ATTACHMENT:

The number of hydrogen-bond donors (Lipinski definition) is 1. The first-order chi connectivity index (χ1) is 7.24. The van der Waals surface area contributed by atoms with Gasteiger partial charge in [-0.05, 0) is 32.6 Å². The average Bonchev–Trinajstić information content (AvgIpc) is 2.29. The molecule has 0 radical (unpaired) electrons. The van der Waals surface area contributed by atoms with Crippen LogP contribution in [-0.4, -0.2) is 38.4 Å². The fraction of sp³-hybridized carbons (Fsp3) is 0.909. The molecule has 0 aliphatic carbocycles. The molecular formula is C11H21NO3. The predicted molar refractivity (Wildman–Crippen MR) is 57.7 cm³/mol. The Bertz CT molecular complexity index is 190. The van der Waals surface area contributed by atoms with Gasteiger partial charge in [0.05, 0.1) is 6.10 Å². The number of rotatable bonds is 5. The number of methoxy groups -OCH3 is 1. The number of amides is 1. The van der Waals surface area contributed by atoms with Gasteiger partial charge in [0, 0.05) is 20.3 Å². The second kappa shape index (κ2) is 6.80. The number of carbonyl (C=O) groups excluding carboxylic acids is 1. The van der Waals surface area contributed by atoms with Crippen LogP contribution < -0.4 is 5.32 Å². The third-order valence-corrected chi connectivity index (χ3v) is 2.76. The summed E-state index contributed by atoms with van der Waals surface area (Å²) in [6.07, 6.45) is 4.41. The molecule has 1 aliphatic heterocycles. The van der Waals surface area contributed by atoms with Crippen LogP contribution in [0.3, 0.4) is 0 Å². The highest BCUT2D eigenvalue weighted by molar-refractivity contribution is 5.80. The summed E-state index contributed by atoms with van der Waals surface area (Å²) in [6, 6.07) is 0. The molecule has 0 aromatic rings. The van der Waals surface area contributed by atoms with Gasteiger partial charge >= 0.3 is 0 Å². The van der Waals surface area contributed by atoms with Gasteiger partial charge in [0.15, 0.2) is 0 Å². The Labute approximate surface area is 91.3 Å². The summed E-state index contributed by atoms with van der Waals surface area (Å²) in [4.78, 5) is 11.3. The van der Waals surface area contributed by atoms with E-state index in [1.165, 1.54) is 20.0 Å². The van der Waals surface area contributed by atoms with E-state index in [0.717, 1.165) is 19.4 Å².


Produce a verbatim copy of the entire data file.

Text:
The number of hydrogen-bond donors (Lipinski definition) is 1. The first-order chi connectivity index (χ1) is 7.24. The van der Waals surface area contributed by atoms with Gasteiger partial charge in [-0.05, 0) is 32.6 Å². The average Bonchev–Trinajstić information content (AvgIpc) is 2.29. The molecule has 0 radical (unpaired) electrons. The van der Waals surface area contributed by atoms with Crippen LogP contribution in [-0.4, -0.2) is 38.4 Å². The fraction of sp³-hybridized carbons (Fsp3) is 0.909. The molecule has 0 aliphatic carbocycles. The molecular formula is C11H21NO3. The predicted molar refractivity (Wildman–Crippen MR) is 57.7 cm³/mol. The Bertz CT molecular complexity index is 190. The van der Waals surface area contributed by atoms with Gasteiger partial charge in [0.05, 0.1) is 6.10 Å². The number of rotatable bonds is 5. The number of methoxy groups -OCH3 is 1. The number of amides is 1. The van der Waals surface area contributed by atoms with Gasteiger partial charge in [0, 0.05) is 20.3 Å². The second kappa shape index (κ2) is 6.80. The number of carbonyl (C=O) groups excluding carboxylic acids is 1. The van der Waals surface area contributed by atoms with Crippen LogP contribution < -0.4 is 5.32 Å². The third-order valence-corrected chi connectivity index (χ3v) is 2.76. The summed E-state index contributed by atoms with van der Waals surface area (Å²) in [6.07, 6.45) is 4.41. The molecule has 1 aliphatic heterocycles. The van der Waals surface area contributed by atoms with Crippen LogP contribution in [0.3, 0.4) is 0 Å². The highest BCUT2D eigenvalue weighted by molar-refractivity contribution is 5.80. The summed E-state index contributed by atoms with van der Waals surface area (Å²) in [6, 6.07) is 0. The molecule has 0 aromatic rings. The van der Waals surface area contributed by atoms with Gasteiger partial charge >= 0.3 is 0 Å². The van der Waals surface area contributed by atoms with Gasteiger partial charge in [0.15, 0.2) is 0 Å². The Labute approximate surface area is 91.3 Å². The summed E-state index contributed by atoms with van der Waals surface area (Å²) in [4.78, 5) is 11.3. The van der Waals surface area contributed by atoms with E-state index in [1.165, 1.54) is 20.0 Å². The van der Waals surface area contributed by atoms with E-state index in [0.717, 1.165) is 19.4 Å².